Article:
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AOC And Co. Vote No On Humanitarian Aid For Border Children

Trump threatens veto of the bill, putting the president and AOC on the same side but for different reasons.

Responding to Republican criticism that Democrats have not allowed funding for detention facilities on the Southern border, the House passed a $4.5 billion dollar package of emergency humanitarian relief late last night. House passage of the bill puts the ball in the court of Senate Republicans.

The House bill was passed amid horrifying reports of the inhumane conditions in which migrant children are being detained in facilities along the border. Dolly Lucio Sevier, a physician, described the conditions in the camps as “extreme cold temperatures, lights on 24 hours a day, no adequate access to medical care, basic sanitation, water, or adequate food” in an interview with ABC News.

House Speaker Nancy Pelosi called the situation “child abuse,” adding, “It is an atrocity that violates every value we have. Today our legislation is a vote against the cruel attitude toward children of this administration.”

There was opposition to the bill on both sides, but Pelosi was able to keep her caucus in line. The bill passed the House by a 230-195 margin.

The House vote was largely along party lines with four Democrats and three Republicans crossing the aisle. Democrats Alexandria Ocasio-Cortez (D-N.Y.), Ilhan Omar (D-Minn.), Rashida Tlaib (D-Mich.) and Ayanna Pressley (D-Mass.) voted against the bill while Republicans Will Hurd (R-Texas), Chris Smith (R-N.J.) and Brian Fitzpatrick (R-Pa.) voted for it.

The four Democrats released a joint statement in which they said that they opposed any funding for the Trump Administration’s immigration requests even if it goes to help immigrant children.

“It is absolutely unconscionable to even consider giving one more dollar to support this President’s deportation force that openly commits human rights abuses and refuses to be held accountable to the American people,” the statement read. “That is why in good conscience we cannot support this supplemental funding bill, which gives even more money to ICE and CBP and continues to support a fundamentally cruel and broken immigration system.”

Speaker Pelosi noted that the bill was a funding bill and not an immigration reform measure.

Since the revelations of unsanitary conditions in the detainment facilities have become public, Republicans have criticized Democrats for holding up funding that could pay for more beds and supplies for detainees. Earlier this week, Rep. Dan Crenshaw (R-Texas) tweeted, “Dems have refused to support funding for resources at the border [and] have offered no solutions.”

Opposition from Democrats centered on an unwillingness to aid President Trump’s immigration agenda. Democratic opposition forced changes to the bill before the vote. Changes to the bill require the CBP to establish nutrition and hygiene standards for children and adults that must be met by private contractors within six months, require a plan for all migrants have access to translation services, and limit the amount of time that unaccompanied migrant children can spend at an arrival shelter if space is available at other facilities.

The White House has threatened to veto the bill if it passes the Senate. In a letter reported by the AP, the Trump Administration said, “ This bill does not provide adequate funding to meet the current crisis, and because it contains partisan provisions designed to hamstring the Administration’s border enforcement efforts.”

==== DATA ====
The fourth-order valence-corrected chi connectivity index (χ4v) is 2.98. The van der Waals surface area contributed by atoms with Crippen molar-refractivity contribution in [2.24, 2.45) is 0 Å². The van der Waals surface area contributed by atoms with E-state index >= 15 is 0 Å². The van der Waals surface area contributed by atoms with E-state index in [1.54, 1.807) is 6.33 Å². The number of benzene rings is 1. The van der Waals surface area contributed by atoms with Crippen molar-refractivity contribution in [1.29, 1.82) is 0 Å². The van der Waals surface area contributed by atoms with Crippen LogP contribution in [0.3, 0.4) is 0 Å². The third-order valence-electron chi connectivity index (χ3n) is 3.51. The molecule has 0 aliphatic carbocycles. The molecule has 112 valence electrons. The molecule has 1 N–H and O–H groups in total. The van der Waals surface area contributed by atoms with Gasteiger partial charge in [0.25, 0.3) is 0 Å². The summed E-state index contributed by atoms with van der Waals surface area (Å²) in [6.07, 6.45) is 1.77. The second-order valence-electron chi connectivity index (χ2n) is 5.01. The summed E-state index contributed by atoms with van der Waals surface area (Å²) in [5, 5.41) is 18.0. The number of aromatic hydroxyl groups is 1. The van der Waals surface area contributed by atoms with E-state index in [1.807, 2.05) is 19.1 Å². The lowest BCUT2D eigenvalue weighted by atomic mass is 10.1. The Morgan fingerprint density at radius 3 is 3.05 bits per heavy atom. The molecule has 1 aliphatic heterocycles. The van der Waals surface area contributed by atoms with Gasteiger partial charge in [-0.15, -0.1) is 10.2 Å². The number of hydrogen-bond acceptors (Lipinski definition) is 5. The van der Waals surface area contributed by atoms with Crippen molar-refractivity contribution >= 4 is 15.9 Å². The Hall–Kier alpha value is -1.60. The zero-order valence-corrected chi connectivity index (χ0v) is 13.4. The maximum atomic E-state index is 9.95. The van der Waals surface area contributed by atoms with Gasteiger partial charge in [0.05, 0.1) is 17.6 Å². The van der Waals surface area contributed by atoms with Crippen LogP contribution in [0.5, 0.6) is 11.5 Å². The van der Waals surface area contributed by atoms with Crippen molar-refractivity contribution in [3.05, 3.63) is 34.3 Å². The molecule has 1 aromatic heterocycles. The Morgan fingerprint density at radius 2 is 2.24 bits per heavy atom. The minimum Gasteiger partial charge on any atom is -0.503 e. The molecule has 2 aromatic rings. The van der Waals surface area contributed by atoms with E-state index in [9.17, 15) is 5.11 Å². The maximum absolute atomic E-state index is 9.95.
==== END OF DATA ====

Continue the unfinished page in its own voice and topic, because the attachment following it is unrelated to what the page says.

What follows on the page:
With President Trump threatening a veto, the bill is unlikely to pass the Senate. The humanitarian crisis on the Southern border is likely to remain problematic as Congress leaves Washington for a recess late next week.

In reality, neither party has an incentive to solve the immigration problem. A solution would require a compromise immigration reform bill since neither party has the votes to enact their priorities on their own. The real priority of both parties is using the border children as bargaining chips to keep their bases engaged and generate donations. Democrats don’t want Trump to be responsible for immigration reform that provides a pathway to legalization and they don’t want to hand him a win on the wall. Republicans are so locked into the idea of deporting all illegals that any attempt at compromise, even one that would secure the border, is derided as “amnesty.” President Trump cannot flipflop on his signature issue even if businesses and moderates desert the party over his immigration policies.

The Trump Administration’s hardline is out of the mainstream and may jeopardize Republican electoral hopes next according to a recent poll from none other than Fox News. The survey found that 50 percent believed that Trump’s immigration policies had “gone too far.” Strong majorities also favored allowing “dreamers” to stay and increased security without a wall. Majorities opposed the wall and implementing tariffs on Mexico.  

The one thing that can change the math on immigration is public pressure. President Trump reversed his policy of intentionally separating families last year after overwhelming public opposition against the plan. Such an outcry on behalf of detained immigrant children could lead the Trump Administration to provide relief. Failing that, Republicans will have a difficult time on the campaign trail defending the administration’s harsh treatment of immigrant children. Ocasio-Cortez and her cohorts should also have to answer for their votes against funding humanitarian aid for the children.


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